When you start as a freelance translator, you’re like a wee egg that hasn’t hatched yet.
You’re at the cusp of something new, and you hold a lot of promise of what’s to come.
But you’re still in an embryonic state. Since you aren’t fully formed, it can be scary to break out of your protective shell into the world.
But that’s what you have to do to market your translation business.
Marketing your freelance translation business is simple
We often don’t want to break out of our marketing “shell” because we feel marketing is so complicated.
You know what? Marketing isn’t complicated. We translators just make it complicated.
Especially when we think we have to be the “everyone translator” who works with every type of client.
If that’s your approach, you’ll quickly become overwhelmed at the millions of possible clients you can target.
It’s so confusing to know where to start! To market your freelance translation business, you only need to know two things:
- Which companies to contact
- What to say to them
These are simple questions on the surface, but they’re hard to answer when overwhelm sets in.
So here is a simple formula that will get your marketing that much simpler.
While you may think that working with any kind of company is the best way to open doors, this just isn’t true.
Unless you pick some focus areas, your marketing won’t be successful, because prospects will immediately lump you in with every other translator out there.
You just won’t stand out.
To get clear on your translation focus, ask yourself: What kind of translator am I?
This simple statement tells prospects right away what kind of work you do. For example, you could be a:
- Technical translator
- Medical translator
- Environmental translator
- Non-profit translator
- Public health translator
- Marketing translator
Even if you call yourself, a technical translator, you can still work in all sorts of fields: IT and software, engineering, environmental science, medicine.
If you’re, a marketing translator, you could be up to your ears in restaurant menus one day and then translate a position paper the next.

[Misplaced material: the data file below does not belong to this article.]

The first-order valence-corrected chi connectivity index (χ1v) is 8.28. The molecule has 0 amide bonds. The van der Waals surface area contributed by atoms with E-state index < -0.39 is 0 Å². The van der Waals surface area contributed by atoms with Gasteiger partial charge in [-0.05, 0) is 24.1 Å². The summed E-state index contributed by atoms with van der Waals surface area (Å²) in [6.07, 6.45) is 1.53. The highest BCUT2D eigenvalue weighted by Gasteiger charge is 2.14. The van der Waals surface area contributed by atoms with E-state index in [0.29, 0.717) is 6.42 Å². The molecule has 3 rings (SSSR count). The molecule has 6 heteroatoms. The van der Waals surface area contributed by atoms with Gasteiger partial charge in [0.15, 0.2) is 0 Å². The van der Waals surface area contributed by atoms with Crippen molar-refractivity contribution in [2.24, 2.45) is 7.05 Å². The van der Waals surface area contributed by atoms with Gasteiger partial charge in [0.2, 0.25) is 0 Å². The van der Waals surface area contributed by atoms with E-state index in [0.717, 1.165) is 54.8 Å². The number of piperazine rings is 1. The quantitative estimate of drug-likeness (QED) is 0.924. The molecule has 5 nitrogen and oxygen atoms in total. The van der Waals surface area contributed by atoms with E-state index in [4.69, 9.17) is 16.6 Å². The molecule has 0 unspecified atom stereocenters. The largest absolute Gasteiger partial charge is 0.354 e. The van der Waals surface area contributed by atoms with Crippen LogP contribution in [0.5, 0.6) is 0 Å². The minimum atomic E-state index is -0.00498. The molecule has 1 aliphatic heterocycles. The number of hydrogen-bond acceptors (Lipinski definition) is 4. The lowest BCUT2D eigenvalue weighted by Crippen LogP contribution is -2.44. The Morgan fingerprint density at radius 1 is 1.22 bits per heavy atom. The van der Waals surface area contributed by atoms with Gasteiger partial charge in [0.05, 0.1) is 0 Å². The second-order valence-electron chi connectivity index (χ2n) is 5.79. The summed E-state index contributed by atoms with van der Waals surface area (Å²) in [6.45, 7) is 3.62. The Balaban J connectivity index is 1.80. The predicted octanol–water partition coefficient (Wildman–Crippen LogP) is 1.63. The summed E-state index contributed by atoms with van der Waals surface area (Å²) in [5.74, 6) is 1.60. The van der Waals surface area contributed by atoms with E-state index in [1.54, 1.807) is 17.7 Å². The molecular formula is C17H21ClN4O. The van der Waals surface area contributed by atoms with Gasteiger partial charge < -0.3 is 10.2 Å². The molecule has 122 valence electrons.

Having a focus does not cut you off from work: it opens doors to work.
Once you’ve focused on sectors, you need a basic understanding of those sectors.
Because a big mistake translators make is thinking that their marketing is all about them.
You think that if you just talk about the right part of your education or experience, then you’ll get noticed and hired. I’m sorry to say that this just isn’t the case.
Marketing is all about sending a message to clients about how you benefit them.
But the problem for us translators? It’s crazy hard to explain to potential clients how your translation benefits their business.
Translation may be an afterthought for them. Or they may not be bilingual enough to get the quality of your work.
And they probably don’t track the results of your translations so you can prove your effectiveness to other clients.
So avoid wasting time racking your brain over the benefits of what you do and get to the core of your clients’ needs. For example, companies in engineering-related fields might need:
- Someone who knows their jargon
- Someone who can provide consistent terminology
- Someone who has an eagle eye for editing numbers and figures
When you pin down those needs, it’s much easier to get noticed by potential clients, as you’ll position yourself as someone who adds value to their company.
What makes marketing work? If you were looking for a one-word answer to that question, that word is commitment. What makes a marriage work? What makes a business work? How do you finish running a marathon? Commitment is the answer, and all the winners know it. Levinson, Jay Conrad. Guerrilla Marketing, p. 25
Marketing is only complicated in the sense that losing weight is complicated.
Because if you want to shed pounds, diet and exercise are really the only two ways to do it.
Yet, the sheer range of exercise and health options out there is staggering: gym memberships, online classes, yoga, tabata, and paleo diets galore!
The people who lose weight are the ones who make things simple, create a plan and stick to it. As long as your routine is based on some form of healthy diet and exercise, it really doesn’t matter how you go about it.
And marketing your freelance translation business is no different.
Whether you send five emails a week or twenty, attend 1 networking event a month or none, it doesn’t really matter.
What matters is that you choose a routine and commit to that no matter what.
Break out of your shell right now
No matter how complicated it gets to market your translation business, you can make it simple.
With the “focus, needs and commitment” formula, you’ll stop the overwhelm and hone in on what’s important.
Simply focus on your sector, decide on that sector’s needs, and then commit to connecting with prospects.
Your future translation clients will appreciate your simple approach.
And that makes your whole freelance translation life that much simpler too!